Cost-effective electrical energy storage, in the form of batteries, is of great importance in today’s society. Although lithium-ion batteries are widespread in small-scale devices (e.g. consumer electronics), limitations on lithium reserves means that using lithium-ion batteries for large-scale applications (e.g. electric vehicles) will be a significant challenge. We are seeking to develop new technologies to reduce the dependence on lithium-ion batteries, for example organic rechargeable batteries (ORBs), which utilize redox-active organic species, alongside more abundant metallic species (e.g. sodium). Research in this project focuses on redox-active cyclic species and mechanically interlocked architectures which can take up, store, and release large numbers of electrons.
The majority of the world’s infrastructure is powered by fossil fuel energy sources, such as coal, oil and natural gas. The dwindling supplies of these resources, coupled with the devastating effects of climate change, mean that transitioning energy sources to renewable and carbon neutral substitutes, such as solar or wind power, is essential for the responsible development of human technology. Although the efficiency and capabilities of solar cells are improving, they remain an expensive solution to the renewable energy problem. We are interested in developing organic photovoltaic (OPV) devices, which can be constructed at a lower cost than silicon solar cells. By utilizing redox-active macrocycles that can assemble into stable nanowires, we can produce thermally robust semi-conducting assemblies, with tunable properties, that can be employed as make changes in macrocycles to produce new photo-active materials.
Improvements in computer hardware and capabilities have been driven by the miniaturization of transistors in integrated circuitry. Miniaturizing components, however, is becoming more challenging and cost-prohibitive as transistors enter the nanometer regime. In the Stoddart group, we are seeking to use individual molecules as memory elements for use in data storage media. Our research in this area is focused upon the synthesis and characterization of a variety of switchable, mechanically interlocked molecules (MIMs) and their incorporation into rigid frameworks for use in potential data storage applications.
Porous materials have great potential in the sequestration of various elemental and molecular species, and the purification of organic compounds, for example petrochemicals. The sequestration of trace elements—including lithium, gold, silver and rare earth elements—from seawater, as well as the removal of potent greenhouse gases from Earth’s atmosphere, can be improved significantly through the use of porous materials. In the Stoddart group, we employ a series of porous supramolecular frameworks (including metal-organic frameworks, hydrogen-bonded organic frameworks and supramolecular polymers), in conjunction with various redox active functional groups, to produce a wide range of supramolecular constructs which can be used to sequester various molecular species in a more efficient manner than current technologies.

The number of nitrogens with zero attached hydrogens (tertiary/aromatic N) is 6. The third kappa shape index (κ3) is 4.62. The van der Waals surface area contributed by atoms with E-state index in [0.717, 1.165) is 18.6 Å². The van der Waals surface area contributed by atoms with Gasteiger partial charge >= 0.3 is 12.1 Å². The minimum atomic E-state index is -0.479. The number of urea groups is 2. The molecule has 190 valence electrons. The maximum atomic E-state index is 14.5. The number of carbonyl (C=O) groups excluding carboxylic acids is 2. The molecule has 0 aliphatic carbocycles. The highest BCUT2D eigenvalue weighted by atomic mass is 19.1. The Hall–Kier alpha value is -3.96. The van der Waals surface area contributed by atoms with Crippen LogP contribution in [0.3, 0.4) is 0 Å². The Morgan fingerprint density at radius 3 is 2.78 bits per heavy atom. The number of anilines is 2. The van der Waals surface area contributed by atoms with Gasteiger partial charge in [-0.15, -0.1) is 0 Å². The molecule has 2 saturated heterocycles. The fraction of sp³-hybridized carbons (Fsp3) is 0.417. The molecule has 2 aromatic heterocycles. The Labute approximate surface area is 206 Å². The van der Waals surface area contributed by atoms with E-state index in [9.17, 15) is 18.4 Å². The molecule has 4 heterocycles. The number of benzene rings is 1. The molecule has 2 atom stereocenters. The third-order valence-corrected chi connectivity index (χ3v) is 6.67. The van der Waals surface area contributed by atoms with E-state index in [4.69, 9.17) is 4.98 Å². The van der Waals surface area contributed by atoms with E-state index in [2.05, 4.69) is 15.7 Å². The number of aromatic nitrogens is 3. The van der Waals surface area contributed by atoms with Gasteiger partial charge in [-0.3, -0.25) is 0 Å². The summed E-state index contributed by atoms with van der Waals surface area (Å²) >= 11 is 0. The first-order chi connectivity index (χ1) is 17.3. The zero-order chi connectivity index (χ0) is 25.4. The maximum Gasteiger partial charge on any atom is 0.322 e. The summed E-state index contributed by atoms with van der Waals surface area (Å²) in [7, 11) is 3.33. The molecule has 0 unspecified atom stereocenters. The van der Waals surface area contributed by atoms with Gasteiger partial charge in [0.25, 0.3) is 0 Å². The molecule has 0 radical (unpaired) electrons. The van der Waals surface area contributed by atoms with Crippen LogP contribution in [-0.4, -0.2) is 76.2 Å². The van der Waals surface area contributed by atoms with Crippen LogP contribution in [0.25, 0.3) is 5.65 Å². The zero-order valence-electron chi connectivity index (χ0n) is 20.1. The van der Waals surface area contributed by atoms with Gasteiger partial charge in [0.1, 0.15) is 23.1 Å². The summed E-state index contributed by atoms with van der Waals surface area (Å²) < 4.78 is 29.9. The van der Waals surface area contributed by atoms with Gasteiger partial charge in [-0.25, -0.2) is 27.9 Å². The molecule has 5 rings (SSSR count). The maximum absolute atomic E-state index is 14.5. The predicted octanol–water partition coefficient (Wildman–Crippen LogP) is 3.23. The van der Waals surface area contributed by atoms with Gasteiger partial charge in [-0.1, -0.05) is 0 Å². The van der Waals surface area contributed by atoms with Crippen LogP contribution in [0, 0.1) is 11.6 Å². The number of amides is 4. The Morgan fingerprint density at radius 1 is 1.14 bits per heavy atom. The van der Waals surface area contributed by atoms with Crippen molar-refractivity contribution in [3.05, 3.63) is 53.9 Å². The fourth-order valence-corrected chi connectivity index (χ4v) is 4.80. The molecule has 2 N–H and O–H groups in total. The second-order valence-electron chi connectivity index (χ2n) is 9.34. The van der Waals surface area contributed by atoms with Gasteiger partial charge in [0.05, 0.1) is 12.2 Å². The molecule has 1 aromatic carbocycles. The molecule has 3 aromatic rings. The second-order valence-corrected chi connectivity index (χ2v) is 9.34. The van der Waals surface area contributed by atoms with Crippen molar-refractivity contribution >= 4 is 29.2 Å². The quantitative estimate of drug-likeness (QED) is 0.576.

Increases in world population has generated an increased demand for both environmentally-friendly energy sources and high-quality drinking water. The desalination of seawater is considered a viable option to produce large amounts of clean drinking water, however, current processes to achieve this consume large amounts of energy and the porous materials used to filter seawater lack fine control over pore-size. Proton-exchange membrane (PEM) fuel cells have the potential to reduce the environmental impact of energy consumption, but current applications are hindered by high costs and short lifetimes of membranes. In the Stoddart group, we seek to apply supramolecular chemistry to solve these problems. We are currently investigating a series of hybrid polymeric species and porous membranes, alongside mechanically interlocked polymers, which incorporate various redox-active building blocks, to produce the next generation of water desalination and fuel-cell membranes.
The development of new methods to administer drugs with low solubility or bioavailability, along with the need to deliver drugs selectively, and to targeted locations around the body, are amongst the most important areas of research in drug development. The use of porous frameworks and assemblies to encapsulate a variety of drug molecules, and to control their uptake and release at selected locations around the body, has emerged as a promising method to improve drug delivery. Research on drug delivery in the Stoddart group focuses on the exploitation of supramolecular architectures, for example porous nanoparticles and metal-organic frameworks (MOFs), for targeted drug delivery. Our current work centers around assembling MOFs from structurally simple building blocks, including sugar-derived macrocycles (cyclodextrins, CD), various metallic species (K+, Cs+ Rb+ etc.) and alcohols (e.g. MeOH). These frameworks have low toxicity and allow drugs to be administered with higher levels of deliverability, bioavailability.